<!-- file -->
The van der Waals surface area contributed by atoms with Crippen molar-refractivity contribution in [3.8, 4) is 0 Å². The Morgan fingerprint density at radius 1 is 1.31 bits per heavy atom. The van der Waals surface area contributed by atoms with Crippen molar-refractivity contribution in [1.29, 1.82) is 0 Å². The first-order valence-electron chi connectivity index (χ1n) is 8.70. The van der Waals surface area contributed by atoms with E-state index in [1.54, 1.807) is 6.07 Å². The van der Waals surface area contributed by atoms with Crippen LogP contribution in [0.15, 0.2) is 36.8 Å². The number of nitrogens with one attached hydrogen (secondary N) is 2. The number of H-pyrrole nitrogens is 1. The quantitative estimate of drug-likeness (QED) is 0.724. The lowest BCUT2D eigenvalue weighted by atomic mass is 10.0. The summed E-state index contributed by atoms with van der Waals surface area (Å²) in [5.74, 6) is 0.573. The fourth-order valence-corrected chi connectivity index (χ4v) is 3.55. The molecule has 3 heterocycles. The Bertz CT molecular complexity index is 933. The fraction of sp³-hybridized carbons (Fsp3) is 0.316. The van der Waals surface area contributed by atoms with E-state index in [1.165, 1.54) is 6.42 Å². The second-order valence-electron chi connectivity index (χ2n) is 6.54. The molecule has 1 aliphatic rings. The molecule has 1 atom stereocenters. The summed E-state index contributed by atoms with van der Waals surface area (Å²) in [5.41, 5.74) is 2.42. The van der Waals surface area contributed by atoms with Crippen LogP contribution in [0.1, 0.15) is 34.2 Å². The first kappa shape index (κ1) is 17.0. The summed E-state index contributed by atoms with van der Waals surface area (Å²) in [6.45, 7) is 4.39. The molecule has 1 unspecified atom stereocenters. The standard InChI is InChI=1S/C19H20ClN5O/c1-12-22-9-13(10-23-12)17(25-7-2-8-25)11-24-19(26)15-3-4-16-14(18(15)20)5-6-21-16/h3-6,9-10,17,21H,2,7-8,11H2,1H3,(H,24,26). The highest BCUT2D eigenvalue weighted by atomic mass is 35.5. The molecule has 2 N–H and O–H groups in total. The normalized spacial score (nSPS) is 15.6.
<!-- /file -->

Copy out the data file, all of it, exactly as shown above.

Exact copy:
The van der Waals surface area contributed by atoms with Crippen molar-refractivity contribution in [3.8, 4) is 0 Å². The Morgan fingerprint density at radius 1 is 1.31 bits per heavy atom. The van der Waals surface area contributed by atoms with Crippen molar-refractivity contribution in [1.29, 1.82) is 0 Å². The first-order valence-electron chi connectivity index (χ1n) is 8.70. The van der Waals surface area contributed by atoms with E-state index in [1.54, 1.807) is 6.07 Å². The van der Waals surface area contributed by atoms with Crippen LogP contribution in [0.15, 0.2) is 36.8 Å². The number of nitrogens with one attached hydrogen (secondary N) is 2. The number of H-pyrrole nitrogens is 1. The quantitative estimate of drug-likeness (QED) is 0.724. The lowest BCUT2D eigenvalue weighted by atomic mass is 10.0. The summed E-state index contributed by atoms with van der Waals surface area (Å²) in [5.74, 6) is 0.573. The fourth-order valence-corrected chi connectivity index (χ4v) is 3.55. The molecule has 3 heterocycles. The Bertz CT molecular complexity index is 933. The fraction of sp³-hybridized carbons (Fsp3) is 0.316. The van der Waals surface area contributed by atoms with E-state index in [1.165, 1.54) is 6.42 Å². The second-order valence-electron chi connectivity index (χ2n) is 6.54. The molecule has 1 aliphatic rings. The molecule has 1 atom stereocenters. The summed E-state index contributed by atoms with van der Waals surface area (Å²) in [5.41, 5.74) is 2.42. The van der Waals surface area contributed by atoms with Crippen LogP contribution in [0.1, 0.15) is 34.2 Å². The first kappa shape index (κ1) is 17.0. The summed E-state index contributed by atoms with van der Waals surface area (Å²) in [6.45, 7) is 4.39. The molecule has 1 unspecified atom stereocenters. The standard InChI is InChI=1S/C19H20ClN5O/c1-12-22-9-13(10-23-12)17(25-7-2-8-25)11-24-19(26)15-3-4-16-14(18(15)20)5-6-21-16/h3-6,9-10,17,21H,2,7-8,11H2,1H3,(H,24,26). The highest BCUT2D eigenvalue weighted by atomic mass is 35.5. The molecule has 2 N–H and O–H groups in total. The normalized spacial score (nSPS) is 15.6.